Perhaps the biggest challenge B2B sales reps face is building trust in a post-trust world full of skeptical buyers. Your ability to build trust could be the core driver of your income growth.

How do you build trust with a new client? Research published in the Journal of Personality and Social Psychology may give us some clues. In studying interpersonal relationships, researchers Bahns and Crandall learned that in the early stages of a relationship we are drawn to people who are like-minded.

“You try to create a social world where you’re comfortable, where you succeed, where you have people you can trust and with whom you can cooperate to meet your goals,” Crandall said. “To create this, similarity is very useful, and people are attracted to it most of the time.”

In sales, we talk a lot about outcomes and ROI–the business VALUE of our offering. When it comes to building trust, we also need to consider VALUES.

What are your prospect’s personal values? What are their company values? The more we can understand and then align to their values, the more trust gets built.

“We’re arguing that selecting similar others as relationship partners is extremely common — so common and so widespread on so many dimensions that it could be described as a psychological default,” Bahns said.

Aligning values is simple and powerful. Yet in B2B sales, we’re often so focused on the proverbial ROI that we neglect the interpersonal dynamics of trust. Without trust, we never get to the ROI. So, working to align values may be the smartest thing a sales professional can do.

Let me illustrate. You have a prospect at a target account whom you’ve never met. You finally get a first-in meeting with them to discuss a contract that is coming up for renewal. As you prepare for your first meeting, you check out their LinkedIn profile and discover that they are on the board of directors at a local non-profit that helps provide support for families with sick children. As you consider this, you realize that in order to be involved in a cause like this, your buyer must value compassion and generosity, two things that are near and dear to your heart. In your meeting, you ask them about their involvement with the organization. Then, you share about your involvement in a local homeless shelter.

What’s happening in this conversation? You haven’t talked about business, yet the level of trust begins to rise as the buyer realizes that you are like-minded. During the sales process, you’ll probably focus most of your discussion around the business benefits. However, when it comes time to make the decision, the shared values that were brought up at the beginning of the conversation will have created an environment of trust to help the sale move forward.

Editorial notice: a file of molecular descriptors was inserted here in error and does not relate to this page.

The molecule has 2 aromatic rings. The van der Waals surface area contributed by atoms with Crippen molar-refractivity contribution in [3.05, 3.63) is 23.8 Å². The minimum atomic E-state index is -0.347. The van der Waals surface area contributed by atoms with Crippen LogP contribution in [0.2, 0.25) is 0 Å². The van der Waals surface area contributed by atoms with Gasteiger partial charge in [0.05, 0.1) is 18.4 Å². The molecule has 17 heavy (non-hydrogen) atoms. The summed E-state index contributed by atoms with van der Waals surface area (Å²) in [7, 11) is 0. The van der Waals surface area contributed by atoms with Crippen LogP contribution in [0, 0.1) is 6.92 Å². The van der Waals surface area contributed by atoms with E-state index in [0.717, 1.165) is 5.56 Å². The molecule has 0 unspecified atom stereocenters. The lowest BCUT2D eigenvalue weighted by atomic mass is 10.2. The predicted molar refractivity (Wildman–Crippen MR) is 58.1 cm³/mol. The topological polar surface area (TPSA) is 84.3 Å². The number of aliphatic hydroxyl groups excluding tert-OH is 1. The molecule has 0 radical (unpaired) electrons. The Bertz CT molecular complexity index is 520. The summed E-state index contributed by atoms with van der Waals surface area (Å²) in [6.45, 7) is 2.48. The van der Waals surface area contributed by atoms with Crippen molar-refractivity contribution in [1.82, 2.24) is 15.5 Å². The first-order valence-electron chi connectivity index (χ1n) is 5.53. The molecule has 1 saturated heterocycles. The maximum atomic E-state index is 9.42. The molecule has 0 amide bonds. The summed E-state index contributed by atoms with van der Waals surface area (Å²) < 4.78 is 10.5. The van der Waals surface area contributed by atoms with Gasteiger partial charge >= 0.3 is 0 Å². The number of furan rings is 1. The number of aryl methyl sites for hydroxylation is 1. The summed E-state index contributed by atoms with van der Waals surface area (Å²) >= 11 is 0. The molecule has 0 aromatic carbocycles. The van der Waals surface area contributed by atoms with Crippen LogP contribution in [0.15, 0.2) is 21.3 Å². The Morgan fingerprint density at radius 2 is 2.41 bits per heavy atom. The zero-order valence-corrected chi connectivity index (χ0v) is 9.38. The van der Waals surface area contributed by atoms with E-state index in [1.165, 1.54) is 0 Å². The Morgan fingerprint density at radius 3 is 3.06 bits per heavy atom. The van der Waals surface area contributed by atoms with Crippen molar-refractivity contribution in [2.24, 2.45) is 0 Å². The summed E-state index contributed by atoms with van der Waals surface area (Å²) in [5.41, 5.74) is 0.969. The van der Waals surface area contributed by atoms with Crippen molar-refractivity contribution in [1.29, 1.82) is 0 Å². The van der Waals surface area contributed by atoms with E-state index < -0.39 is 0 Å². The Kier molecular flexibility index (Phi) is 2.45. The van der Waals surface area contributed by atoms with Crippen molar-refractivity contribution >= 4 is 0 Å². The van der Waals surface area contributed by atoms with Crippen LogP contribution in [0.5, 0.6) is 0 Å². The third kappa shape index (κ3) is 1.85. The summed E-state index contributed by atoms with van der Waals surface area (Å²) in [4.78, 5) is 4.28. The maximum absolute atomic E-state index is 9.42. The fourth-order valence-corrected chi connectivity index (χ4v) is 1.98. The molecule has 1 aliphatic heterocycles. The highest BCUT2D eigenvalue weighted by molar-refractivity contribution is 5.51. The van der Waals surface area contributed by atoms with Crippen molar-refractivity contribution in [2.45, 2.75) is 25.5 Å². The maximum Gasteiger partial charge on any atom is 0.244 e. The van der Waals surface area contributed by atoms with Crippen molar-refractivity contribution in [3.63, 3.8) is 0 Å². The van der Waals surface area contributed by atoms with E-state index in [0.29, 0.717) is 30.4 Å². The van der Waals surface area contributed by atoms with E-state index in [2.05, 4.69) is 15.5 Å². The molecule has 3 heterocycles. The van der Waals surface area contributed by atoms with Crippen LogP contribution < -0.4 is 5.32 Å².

Just as individuals have values, organizations also have values. When you understand the values of your prospect’s organization and can align them with your organization, you create another layer of compatibility and trust. How do you find a company’s values? Within a minute of visiting a company’s website you should be able to find the page or annual report that includes the company’s mission and values.

Benefits of Aligning Values

What are the benefits of aligning values? When you have trust you remove obstacles to action and inspire client loyalty.

Remove Obstacles to Action

Values play a critical role in moving deals forward. I’d go so far as to say that if your values are not aligned with the buyer, the chances of winning a deal diminish greatly. Smart sales professionals know that trust is built through aligned values.

Build Client Loyalty

Another challenge sales professionals face is client loyalty. Few things are more frustrating than working to win a client and then having them purchase from another competitor on the next go around. Why does this client turnover happen? In the absence of shared values, there is low client loyalty. When values are aligned, clients become more loyal.

Takeaways

What if you took the time to discover the things that your clients value. Look for clues online and in their office. Ask about their personal and company values. Then, find ways to make a bridge to your personal and company values. It’s simple but powerful. The end result could be the results you’ve been looking for: more sales and greater client loyalty.

Larry Levine

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